Help for the Big Transition Back to Civilian Life


We have decided to retire from the United States Marine Corps.  (deep breaths …) This is one of those life-altering events that we knew was coming – like giving birth – you know it’s got to come eventually. But now that it’s here, I’ve stalled in an emotional rut somewhere between being terrified and relieved. And just when I start to process and deconstruct our time in the military, whether my kids will resent moving again and just how I can talk my parents into helping us move again, I’ve been told we have to have a retirement ceremony.  (More deep breaths…)

I remember years ago when we were stationed in Kansas we attended the first of many retirement ceremonies.  After a moving speech about being in the Army and how much it meant to serve his nation, the Solider called his rather shocked wife to the stage. He dropped to one knee and presented his wife with a ring. Tears pooled in the collective corners of every single woman in the room while the men secretly fumed at the bar being set – clearly far too high. From nowhere appeared a priest who officiated the renewal of their wedding vows. More tears. More fuming. Another Marine at a different ceremony symbolically turned over his dogtags to his wife.

Now it’s our turn.

Several of our friends are retiring, too. Their Facebook posts chronicle the pensive and final day their Marine will wear a cammy uniform. Many are planning moves back to their hometown – one friend already has purchased their forever home – while others are searching furiously and, hopefully, fruitfully for a job. Over the past decade, my feelings about the Corps have fluctuated wildly between wanting to stay ‘in’ forever, wanting to drop our letter regardless of the implications on our retirement benefits, and wanting to simply make it all the way to 20 years.

We did our 20 years and the proverbial gold watch is ours for the taking.

This scene will play out one million times in one million lives over the next five years. That’s how many servicemembers are expected to enter civilian life. I’m not saying they will all be planning teary retirement ceremonies but soon, reintegration will be the buzzword.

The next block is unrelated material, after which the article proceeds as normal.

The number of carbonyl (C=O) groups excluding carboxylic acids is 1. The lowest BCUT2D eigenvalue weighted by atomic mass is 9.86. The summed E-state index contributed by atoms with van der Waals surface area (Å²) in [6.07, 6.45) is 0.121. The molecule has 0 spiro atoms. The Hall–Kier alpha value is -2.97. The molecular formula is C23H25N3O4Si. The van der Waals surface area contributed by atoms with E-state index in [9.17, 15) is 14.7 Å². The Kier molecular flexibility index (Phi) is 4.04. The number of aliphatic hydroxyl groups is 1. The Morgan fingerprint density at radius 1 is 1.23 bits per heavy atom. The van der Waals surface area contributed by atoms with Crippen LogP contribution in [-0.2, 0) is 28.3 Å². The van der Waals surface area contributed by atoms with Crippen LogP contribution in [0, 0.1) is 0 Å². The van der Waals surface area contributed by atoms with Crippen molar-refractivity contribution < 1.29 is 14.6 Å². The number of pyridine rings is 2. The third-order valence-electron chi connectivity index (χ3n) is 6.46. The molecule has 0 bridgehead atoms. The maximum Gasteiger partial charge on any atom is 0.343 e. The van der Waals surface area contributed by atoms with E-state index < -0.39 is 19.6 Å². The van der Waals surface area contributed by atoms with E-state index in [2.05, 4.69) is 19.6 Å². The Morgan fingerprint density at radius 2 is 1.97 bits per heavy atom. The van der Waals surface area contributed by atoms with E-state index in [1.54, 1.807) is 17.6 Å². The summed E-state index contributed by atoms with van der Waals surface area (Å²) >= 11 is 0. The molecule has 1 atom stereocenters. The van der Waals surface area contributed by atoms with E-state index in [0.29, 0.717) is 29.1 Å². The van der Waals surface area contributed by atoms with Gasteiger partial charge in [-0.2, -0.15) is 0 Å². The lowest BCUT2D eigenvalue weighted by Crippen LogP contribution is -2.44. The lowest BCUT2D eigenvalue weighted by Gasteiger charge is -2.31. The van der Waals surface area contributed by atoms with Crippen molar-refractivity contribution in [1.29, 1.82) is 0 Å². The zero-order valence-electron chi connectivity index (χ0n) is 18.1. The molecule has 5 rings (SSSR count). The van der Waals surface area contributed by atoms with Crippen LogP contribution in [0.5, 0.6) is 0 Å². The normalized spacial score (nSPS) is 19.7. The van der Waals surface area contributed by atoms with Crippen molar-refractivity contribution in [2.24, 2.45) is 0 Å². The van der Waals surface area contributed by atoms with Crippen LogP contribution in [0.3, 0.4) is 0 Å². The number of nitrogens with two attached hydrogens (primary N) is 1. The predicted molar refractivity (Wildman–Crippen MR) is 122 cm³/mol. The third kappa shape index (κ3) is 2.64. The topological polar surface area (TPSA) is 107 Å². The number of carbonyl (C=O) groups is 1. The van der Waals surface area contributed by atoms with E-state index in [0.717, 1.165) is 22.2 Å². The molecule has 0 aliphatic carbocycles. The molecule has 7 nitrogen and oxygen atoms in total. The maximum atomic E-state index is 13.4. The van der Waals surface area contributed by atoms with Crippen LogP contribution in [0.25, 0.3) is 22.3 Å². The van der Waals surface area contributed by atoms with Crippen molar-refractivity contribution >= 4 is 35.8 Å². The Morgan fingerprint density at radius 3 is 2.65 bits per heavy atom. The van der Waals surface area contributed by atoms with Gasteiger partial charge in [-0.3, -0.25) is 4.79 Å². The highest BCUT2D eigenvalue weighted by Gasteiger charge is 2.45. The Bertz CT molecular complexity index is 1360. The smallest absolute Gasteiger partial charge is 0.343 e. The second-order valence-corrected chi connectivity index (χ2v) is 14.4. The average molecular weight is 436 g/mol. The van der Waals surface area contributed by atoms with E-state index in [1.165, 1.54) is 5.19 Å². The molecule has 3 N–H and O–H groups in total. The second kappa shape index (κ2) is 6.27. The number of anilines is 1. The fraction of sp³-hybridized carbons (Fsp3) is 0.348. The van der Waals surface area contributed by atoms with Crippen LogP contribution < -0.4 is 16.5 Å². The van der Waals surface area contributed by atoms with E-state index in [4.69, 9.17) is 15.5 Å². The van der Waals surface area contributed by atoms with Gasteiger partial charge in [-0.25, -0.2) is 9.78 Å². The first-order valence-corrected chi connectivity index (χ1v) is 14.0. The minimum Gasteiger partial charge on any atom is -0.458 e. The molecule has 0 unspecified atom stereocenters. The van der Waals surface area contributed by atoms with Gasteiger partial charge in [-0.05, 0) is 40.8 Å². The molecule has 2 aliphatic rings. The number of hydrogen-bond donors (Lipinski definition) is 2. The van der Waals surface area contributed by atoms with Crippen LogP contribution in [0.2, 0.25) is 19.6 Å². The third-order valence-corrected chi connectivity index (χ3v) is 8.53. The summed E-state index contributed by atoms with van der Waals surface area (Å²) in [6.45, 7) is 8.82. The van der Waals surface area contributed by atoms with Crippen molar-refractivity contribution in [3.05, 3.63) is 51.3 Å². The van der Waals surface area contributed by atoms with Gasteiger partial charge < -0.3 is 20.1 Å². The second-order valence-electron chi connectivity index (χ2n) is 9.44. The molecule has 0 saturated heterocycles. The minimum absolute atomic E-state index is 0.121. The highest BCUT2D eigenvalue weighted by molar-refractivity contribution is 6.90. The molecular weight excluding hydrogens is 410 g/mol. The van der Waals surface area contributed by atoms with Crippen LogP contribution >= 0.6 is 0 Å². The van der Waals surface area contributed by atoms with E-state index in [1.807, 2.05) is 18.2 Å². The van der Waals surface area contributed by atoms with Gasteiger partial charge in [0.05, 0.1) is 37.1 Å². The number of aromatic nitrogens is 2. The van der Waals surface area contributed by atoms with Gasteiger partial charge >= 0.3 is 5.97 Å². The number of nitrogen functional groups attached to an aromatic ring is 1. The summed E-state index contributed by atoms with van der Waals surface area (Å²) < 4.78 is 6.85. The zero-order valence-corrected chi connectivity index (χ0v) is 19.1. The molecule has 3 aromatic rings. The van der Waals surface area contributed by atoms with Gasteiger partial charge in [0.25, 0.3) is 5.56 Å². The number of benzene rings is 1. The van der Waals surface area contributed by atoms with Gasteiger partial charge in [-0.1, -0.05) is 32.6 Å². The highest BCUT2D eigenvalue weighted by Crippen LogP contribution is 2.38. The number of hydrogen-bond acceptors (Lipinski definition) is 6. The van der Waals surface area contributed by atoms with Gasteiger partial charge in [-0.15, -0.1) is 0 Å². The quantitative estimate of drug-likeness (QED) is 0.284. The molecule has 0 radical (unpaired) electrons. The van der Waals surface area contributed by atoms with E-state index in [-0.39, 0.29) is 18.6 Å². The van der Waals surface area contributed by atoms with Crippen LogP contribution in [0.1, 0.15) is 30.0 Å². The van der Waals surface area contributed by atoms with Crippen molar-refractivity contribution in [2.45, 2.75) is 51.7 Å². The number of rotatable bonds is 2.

Which is where a new, interactive ebook and website presented by Blue Star Families, NBC Publishing and Vulcan Productions comes into play. It has videos, interactive worksheets and an up-to-date resource section broken down by branch -- and it covers ALL the stages of deployment and reintegration.

Everyone Serves: A Handbook for Family and Friends of Service Members During Pre-deployment, Deployment and Reintegration is now available for download from Amazon, Apple, Barnes & Noble, Google, Kobo and Sony platforms.

“Everyone Serves provides a great starting point for anyone who is or has been affected by a deployment or reintegration. As the wars come to an end, more servicemembers and families are transiting to civilian life, or managing the long-term care of a family member. These are all areas addressed in Everyone Serves, making it an important resource for all military service members, families and friends,” said Bonnie Benjamin-Phariss, Director, Vulcan Productions.

The book is available online here.  It’s not death by PowerPoint or cheesy out-of-date government drivel.  It’s written by military families and shows actual spouses talking about what they did for their kids, and what it’s like caring for a wounded vet and much more.

It’s about time there’s a handbook  …  one place to go to for help, advice or just to remind yourself that you aren’t going through all this transition and reintegration into the civilian world alone.

Molly Blake is a freelance writer based out of Yuma, Az. interested in issues that affect military families including deployments, children’s education, spouse employment and others. She is also managing editor at Blue Star Families. Her work can be found on her website. 

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